How to Have More Fun Outside
We asked a bunch of great writers to bear down, focus, and tell us what makes them giddiest in the outdoors. Join them as they celebrate everything from diving off rocks to adventure flirting to … shivering in a bed between cold sheets? (Hey, don’t judge.) Plus: five scientifically proven ways to up the fun and improve your health.
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1. Flex Your Fun Muscle
By Mary Turner
After a series of challenging life events over the past few years, I forgot what fun is. That can happen as you get older, as work stress, health concerns, the loss of loved ones, and the effects of an ongoing pandemic pile up. Soon enough, your fun meter gets out of whack. Or disappears entirely. Recently, I decided to find mine again.
But first I needed to better understand what my idea of fun really is, because it’s different for everyone. For some, it’s climbing tall mountains and paddling big rapids; for others, it’s laughing around a fire pit with friends and a good IPA. I took an informal poll about fun on Facebook, and the answers ranged from surfing to Citi Biking to dancing and singing to just seeing friends in person again. (Surprising note: a disproportionate number of responders cited pickleball.)
The notion of what’s fun for me has changed throughout life. In college it leaned toward parties and nights out with friends. Later it became about adventure, like cycling across the U.S. Later still it involved travel, exploring other countries to find empty surf breaks and the coziest off-the-beaten-path cafés.
Five Scientifically Proven Ways to Have More FunAnd get healthier and smarter
I began reading medical studies about how fun is good for you, helping with everything from depression to the production of feel-good neurotransmitters. Along the way I discovered Michael Rucker, a psychologist and behavioral scientist who has a book coming out in June called The Fun Habit. Rucker explains on his website that fun, unlike happiness, is an action, something we can actually pursue. In other words, we can flex—and strengthen—our fun muscle. So I tried. This required practicing spontaneity (something I suck at) and setting aside an endless list of undone chores.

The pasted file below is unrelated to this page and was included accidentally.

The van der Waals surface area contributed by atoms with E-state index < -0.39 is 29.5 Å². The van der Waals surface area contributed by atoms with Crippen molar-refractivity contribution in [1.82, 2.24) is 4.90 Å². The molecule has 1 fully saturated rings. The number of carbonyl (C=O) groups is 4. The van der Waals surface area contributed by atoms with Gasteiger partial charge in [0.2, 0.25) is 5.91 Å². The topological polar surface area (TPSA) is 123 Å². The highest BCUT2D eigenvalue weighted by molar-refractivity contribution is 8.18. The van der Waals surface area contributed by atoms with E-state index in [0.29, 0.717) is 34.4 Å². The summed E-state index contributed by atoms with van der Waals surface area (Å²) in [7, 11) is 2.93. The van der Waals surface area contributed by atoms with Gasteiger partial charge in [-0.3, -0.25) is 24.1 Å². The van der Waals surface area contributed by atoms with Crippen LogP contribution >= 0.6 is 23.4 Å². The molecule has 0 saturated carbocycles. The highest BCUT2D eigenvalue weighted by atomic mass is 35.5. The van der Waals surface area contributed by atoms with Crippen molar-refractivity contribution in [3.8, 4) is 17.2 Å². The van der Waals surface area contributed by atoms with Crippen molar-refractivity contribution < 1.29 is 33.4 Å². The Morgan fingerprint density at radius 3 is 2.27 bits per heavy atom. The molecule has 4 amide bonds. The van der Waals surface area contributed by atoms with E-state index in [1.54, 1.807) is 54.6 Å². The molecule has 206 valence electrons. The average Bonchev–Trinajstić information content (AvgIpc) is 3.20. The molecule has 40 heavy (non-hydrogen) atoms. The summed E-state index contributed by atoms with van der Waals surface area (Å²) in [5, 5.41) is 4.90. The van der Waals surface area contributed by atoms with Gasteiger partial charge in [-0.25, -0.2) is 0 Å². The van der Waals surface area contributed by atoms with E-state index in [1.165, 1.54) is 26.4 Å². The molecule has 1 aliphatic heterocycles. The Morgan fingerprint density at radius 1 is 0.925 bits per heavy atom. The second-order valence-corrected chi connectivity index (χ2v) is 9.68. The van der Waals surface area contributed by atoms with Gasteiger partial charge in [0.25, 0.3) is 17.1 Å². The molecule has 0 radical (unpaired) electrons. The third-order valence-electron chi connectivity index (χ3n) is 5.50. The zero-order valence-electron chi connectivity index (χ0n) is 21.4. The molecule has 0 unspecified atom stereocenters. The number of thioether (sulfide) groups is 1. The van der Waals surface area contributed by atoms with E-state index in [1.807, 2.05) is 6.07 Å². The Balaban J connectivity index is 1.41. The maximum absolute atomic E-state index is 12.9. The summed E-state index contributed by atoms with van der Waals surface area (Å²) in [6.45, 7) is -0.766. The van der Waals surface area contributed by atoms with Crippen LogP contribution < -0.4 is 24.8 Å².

I sought out kids and animals first, because they seem to know instinctively how to have fun. For instance, the other day I came upon a steep icy patch on a trail. My immediate thought was, Don’t fall. The boy behind me, however, sped up and slid down it with glee. See what I mean?
To get in the same spirit, I played Ping-Pong with my ten-year-old friend Fiona, who served by hitting the ball against the wall, ricocheting it back onto the table. It was impossible to ruminate on my worries while she laughed hysterically as I ran all over the place trying to return her serve. Next I hiked with a friend and her corgi puppy—named Wally!—and felt pure joy watching him waddle his rear end down the trail like he owned it. One afternoon I acted like a tourist in my own town, visiting coffee shops and stores I’ve never made time to go to and connecting with business owners. My fun tank was filling up.
I talked over my quest with my partner, Dave, who always seems to be having fun. For him, that usually involves skiing and mountain biking. At our local ski hill, he often rides the chairlift with young kids, showing them where to find hidden chutes. They arrive at the bottom with ear-to-ear grins. Dave is also at the bike park a couple of times a week learning new tricks. “It’s so fun to get some flight time,” he says. “There’s nothing like it. It’s just magical.”
I’m a novice mountain biker, but one day I went in search of flight time with Dave. I hit a small jump and was in the air for, well, maybe three seconds—but I was in the air! It was fun. The most fun was seeing Dave’s ecstatic face when I landed safely.
The more I use my fun muscle, the stronger it gets. Next up: pickleball.